After the 1920s, Sammie Dean is said to have again left Dallas in search of a better life. During the late 1920s, she worked as a prostitute in Arizona and Colorado. What happened to her husband, George Dean, is not clear, but many people believe that he deserted her in Jerome and, stranded there, she stayed
Although she was a divorcee and a prostitute, she had been very well off with her own car and many jewels in her locker that was given to her by her admirers. For how long she was a resident of Jerome was not known. However, she became a well-known figure in what was called the wickedest city of America, and her quarters were visited by an elite clientele.
Sammie’s movements on July 10, 1931, are not clear. We know that a neighbor saw Sammie in the area of where she lived that day, but later, when her friends visited her quarters, she would not open the front door. However, when they checked the back door of the house, they found them wide open.
The scene inside the bordello astonished everyone in the neighborhood. The rooms were ransacked, and the body of Sammie Dean lay on the floor, mangled, bruised and with strangulation marks. At first, people thought that the motive of the murder was robbery as her purse was empty and her gun was missing.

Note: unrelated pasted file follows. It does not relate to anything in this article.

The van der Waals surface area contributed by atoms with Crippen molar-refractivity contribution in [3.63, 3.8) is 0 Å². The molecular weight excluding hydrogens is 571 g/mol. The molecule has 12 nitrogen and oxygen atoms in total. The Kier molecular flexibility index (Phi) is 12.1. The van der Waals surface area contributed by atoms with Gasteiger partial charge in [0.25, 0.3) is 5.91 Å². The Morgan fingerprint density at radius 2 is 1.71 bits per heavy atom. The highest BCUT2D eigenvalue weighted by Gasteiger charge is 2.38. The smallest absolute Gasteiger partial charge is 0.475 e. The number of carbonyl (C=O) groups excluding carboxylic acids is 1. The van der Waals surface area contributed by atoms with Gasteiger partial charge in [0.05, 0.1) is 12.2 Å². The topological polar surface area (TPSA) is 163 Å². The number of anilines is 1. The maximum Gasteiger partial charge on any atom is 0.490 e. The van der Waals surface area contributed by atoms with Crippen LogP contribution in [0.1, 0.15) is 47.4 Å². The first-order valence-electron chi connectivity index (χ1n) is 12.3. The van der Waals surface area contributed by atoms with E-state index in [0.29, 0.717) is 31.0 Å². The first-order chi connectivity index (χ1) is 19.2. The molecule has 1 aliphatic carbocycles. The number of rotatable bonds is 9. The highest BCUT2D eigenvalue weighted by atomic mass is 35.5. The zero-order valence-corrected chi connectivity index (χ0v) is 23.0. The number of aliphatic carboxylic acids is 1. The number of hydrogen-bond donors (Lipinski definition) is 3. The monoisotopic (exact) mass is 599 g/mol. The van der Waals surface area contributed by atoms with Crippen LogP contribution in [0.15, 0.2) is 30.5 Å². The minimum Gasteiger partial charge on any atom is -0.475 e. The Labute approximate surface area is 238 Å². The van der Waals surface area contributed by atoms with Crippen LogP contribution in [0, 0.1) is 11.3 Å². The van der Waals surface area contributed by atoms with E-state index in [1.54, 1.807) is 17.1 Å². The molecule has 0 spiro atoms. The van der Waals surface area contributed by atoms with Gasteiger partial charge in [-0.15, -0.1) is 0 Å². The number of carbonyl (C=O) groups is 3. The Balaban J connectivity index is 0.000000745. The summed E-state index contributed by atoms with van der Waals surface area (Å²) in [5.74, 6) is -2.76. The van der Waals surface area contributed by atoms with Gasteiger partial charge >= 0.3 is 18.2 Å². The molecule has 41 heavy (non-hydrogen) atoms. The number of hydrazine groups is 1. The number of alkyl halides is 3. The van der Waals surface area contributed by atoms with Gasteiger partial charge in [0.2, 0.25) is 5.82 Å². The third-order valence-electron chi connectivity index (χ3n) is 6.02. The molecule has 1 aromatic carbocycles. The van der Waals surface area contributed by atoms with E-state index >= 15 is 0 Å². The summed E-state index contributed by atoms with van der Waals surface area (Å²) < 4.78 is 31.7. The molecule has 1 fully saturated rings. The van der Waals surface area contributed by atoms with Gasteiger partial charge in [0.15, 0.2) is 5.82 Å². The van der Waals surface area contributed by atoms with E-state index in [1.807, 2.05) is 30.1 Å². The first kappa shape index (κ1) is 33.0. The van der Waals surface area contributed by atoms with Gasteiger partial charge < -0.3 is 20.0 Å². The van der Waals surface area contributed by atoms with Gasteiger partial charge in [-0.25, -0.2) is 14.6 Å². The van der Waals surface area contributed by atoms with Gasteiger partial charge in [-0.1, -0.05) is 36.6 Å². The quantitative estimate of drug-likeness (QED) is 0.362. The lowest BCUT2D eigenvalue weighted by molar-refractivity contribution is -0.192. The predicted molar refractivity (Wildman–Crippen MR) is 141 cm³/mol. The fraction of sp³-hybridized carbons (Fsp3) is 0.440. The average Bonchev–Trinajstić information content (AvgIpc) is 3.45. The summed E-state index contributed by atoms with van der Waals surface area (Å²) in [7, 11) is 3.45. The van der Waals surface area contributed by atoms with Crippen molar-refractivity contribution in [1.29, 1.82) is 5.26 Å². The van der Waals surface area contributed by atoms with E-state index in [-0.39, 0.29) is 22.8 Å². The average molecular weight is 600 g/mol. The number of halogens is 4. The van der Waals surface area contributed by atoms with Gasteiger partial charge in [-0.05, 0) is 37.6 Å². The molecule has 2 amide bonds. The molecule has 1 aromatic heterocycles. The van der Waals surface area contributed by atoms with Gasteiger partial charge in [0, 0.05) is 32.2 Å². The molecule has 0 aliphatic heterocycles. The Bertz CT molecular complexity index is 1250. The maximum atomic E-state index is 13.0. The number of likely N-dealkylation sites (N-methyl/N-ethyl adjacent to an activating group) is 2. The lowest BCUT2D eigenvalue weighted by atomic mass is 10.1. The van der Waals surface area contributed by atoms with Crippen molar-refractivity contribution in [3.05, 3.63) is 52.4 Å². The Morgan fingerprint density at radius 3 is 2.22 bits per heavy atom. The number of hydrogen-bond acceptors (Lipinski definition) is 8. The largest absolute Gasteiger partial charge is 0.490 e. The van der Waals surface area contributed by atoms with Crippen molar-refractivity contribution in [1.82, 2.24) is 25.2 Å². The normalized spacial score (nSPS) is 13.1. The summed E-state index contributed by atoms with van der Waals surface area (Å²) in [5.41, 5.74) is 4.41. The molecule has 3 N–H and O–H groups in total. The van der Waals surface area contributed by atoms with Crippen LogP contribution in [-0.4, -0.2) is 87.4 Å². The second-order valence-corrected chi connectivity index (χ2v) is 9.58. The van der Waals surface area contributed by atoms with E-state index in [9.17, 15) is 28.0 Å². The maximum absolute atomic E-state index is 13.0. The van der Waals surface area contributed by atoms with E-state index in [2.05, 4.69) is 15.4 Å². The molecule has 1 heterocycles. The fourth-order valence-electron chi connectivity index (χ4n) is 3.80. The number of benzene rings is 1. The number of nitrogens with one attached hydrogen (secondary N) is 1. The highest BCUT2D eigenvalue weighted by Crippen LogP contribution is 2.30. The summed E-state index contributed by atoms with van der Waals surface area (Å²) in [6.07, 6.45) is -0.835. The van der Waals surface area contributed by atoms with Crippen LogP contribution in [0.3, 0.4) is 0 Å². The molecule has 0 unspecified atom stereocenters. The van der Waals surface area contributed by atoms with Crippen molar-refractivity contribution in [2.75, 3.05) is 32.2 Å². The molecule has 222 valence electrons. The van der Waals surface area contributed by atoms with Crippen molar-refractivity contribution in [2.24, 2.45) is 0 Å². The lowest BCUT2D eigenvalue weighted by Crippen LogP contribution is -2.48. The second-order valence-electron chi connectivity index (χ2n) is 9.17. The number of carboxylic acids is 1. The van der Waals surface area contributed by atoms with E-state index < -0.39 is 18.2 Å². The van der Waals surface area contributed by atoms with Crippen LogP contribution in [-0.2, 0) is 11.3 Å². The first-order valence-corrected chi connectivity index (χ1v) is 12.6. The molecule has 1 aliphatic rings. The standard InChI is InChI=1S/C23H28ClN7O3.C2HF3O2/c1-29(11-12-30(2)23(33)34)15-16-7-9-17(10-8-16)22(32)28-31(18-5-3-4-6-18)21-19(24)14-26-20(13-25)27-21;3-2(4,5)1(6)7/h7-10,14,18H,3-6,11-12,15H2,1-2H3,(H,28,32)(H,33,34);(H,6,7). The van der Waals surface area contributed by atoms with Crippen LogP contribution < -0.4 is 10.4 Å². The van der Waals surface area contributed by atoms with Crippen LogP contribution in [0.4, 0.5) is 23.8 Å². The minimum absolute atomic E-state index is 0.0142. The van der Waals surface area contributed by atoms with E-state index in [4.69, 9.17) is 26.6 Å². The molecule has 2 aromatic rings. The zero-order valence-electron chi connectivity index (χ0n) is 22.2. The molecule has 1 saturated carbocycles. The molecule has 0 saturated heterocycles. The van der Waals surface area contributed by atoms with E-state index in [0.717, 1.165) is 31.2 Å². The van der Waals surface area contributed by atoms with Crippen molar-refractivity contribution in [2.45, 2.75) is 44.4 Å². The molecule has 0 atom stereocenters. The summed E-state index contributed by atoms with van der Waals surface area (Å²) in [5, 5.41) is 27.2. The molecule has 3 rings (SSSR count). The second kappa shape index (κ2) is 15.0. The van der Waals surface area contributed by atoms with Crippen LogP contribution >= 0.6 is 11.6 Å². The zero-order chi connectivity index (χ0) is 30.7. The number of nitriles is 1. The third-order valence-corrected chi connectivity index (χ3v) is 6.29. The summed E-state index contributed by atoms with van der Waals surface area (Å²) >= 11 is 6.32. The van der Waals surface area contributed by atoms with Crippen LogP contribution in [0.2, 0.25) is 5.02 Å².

However, the valuables of the house were left untouched. Moreover, it was unlikely that an unknown person had attacked Sammie. This was concluded from the behavior of the German Shepherd that lived with Sammie.
The fierce dog would have attacked a stranger or a robber in the blink of an eye. The German Shepherd had instead done nothing and remained sat on the floor, looking at the body and whimpering. Therefore, police suspected that the act must have been committed by someone who was a frequent visitor.
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From the circumstances, it was then thought that the act was one of passion and revenge. Sammie Dean had many visitors and admirers in town. The list of suspects could be narrowed down, but the culprit was never found.